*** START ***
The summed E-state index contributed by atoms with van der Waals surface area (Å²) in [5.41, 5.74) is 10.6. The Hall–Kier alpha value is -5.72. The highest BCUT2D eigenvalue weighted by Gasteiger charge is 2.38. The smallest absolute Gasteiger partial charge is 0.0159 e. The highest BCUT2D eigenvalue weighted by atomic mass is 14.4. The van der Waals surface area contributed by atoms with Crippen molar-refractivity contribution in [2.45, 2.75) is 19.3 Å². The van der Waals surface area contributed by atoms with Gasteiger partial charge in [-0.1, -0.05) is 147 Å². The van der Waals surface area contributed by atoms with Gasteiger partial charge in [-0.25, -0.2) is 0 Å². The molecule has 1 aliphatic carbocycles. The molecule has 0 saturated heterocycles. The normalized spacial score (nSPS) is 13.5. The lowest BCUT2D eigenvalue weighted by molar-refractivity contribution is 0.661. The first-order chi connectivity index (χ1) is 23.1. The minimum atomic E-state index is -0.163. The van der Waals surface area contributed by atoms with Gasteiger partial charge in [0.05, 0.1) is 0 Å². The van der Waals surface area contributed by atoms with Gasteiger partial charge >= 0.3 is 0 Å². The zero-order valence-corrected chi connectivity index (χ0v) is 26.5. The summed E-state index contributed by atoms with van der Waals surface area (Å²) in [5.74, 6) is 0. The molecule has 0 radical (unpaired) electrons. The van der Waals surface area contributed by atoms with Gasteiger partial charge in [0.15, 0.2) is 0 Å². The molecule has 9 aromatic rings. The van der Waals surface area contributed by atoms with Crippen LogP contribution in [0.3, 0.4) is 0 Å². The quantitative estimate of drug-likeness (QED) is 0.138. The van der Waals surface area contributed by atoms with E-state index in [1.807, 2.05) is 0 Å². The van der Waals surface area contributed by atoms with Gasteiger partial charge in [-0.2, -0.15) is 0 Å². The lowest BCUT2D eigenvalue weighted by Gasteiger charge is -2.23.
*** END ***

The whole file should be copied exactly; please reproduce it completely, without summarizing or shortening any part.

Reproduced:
The summed E-state index contributed by atoms with van der Waals surface area (Å²) in [5.41, 5.74) is 10.6. The Hall–Kier alpha value is -5.72. The highest BCUT2D eigenvalue weighted by Gasteiger charge is 2.38. The smallest absolute Gasteiger partial charge is 0.0159 e. The highest BCUT2D eigenvalue weighted by atomic mass is 14.4. The van der Waals surface area contributed by atoms with Crippen molar-refractivity contribution in [2.45, 2.75) is 19.3 Å². The van der Waals surface area contributed by atoms with Gasteiger partial charge in [-0.1, -0.05) is 147 Å². The van der Waals surface area contributed by atoms with Gasteiger partial charge in [-0.25, -0.2) is 0 Å². The molecule has 1 aliphatic carbocycles. The molecule has 0 saturated heterocycles. The normalized spacial score (nSPS) is 13.5. The lowest BCUT2D eigenvalue weighted by molar-refractivity contribution is 0.661. The first-order chi connectivity index (χ1) is 23.1. The minimum atomic E-state index is -0.163. The van der Waals surface area contributed by atoms with Gasteiger partial charge in [0.05, 0.1) is 0 Å². The van der Waals surface area contributed by atoms with Gasteiger partial charge >= 0.3 is 0 Å². The zero-order valence-corrected chi connectivity index (χ0v) is 26.5. The summed E-state index contributed by atoms with van der Waals surface area (Å²) in [5.74, 6) is 0. The molecule has 0 radical (unpaired) electrons. The van der Waals surface area contributed by atoms with Gasteiger partial charge in [0.15, 0.2) is 0 Å². The molecule has 9 aromatic rings. The van der Waals surface area contributed by atoms with Crippen LogP contribution in [0.3, 0.4) is 0 Å². The quantitative estimate of drug-likeness (QED) is 0.138. The van der Waals surface area contributed by atoms with E-state index in [1.807, 2.05) is 0 Å². The van der Waals surface area contributed by atoms with Gasteiger partial charge in [-0.2, -0.15) is 0 Å². The lowest BCUT2D eigenvalue weighted by Gasteiger charge is -2.23.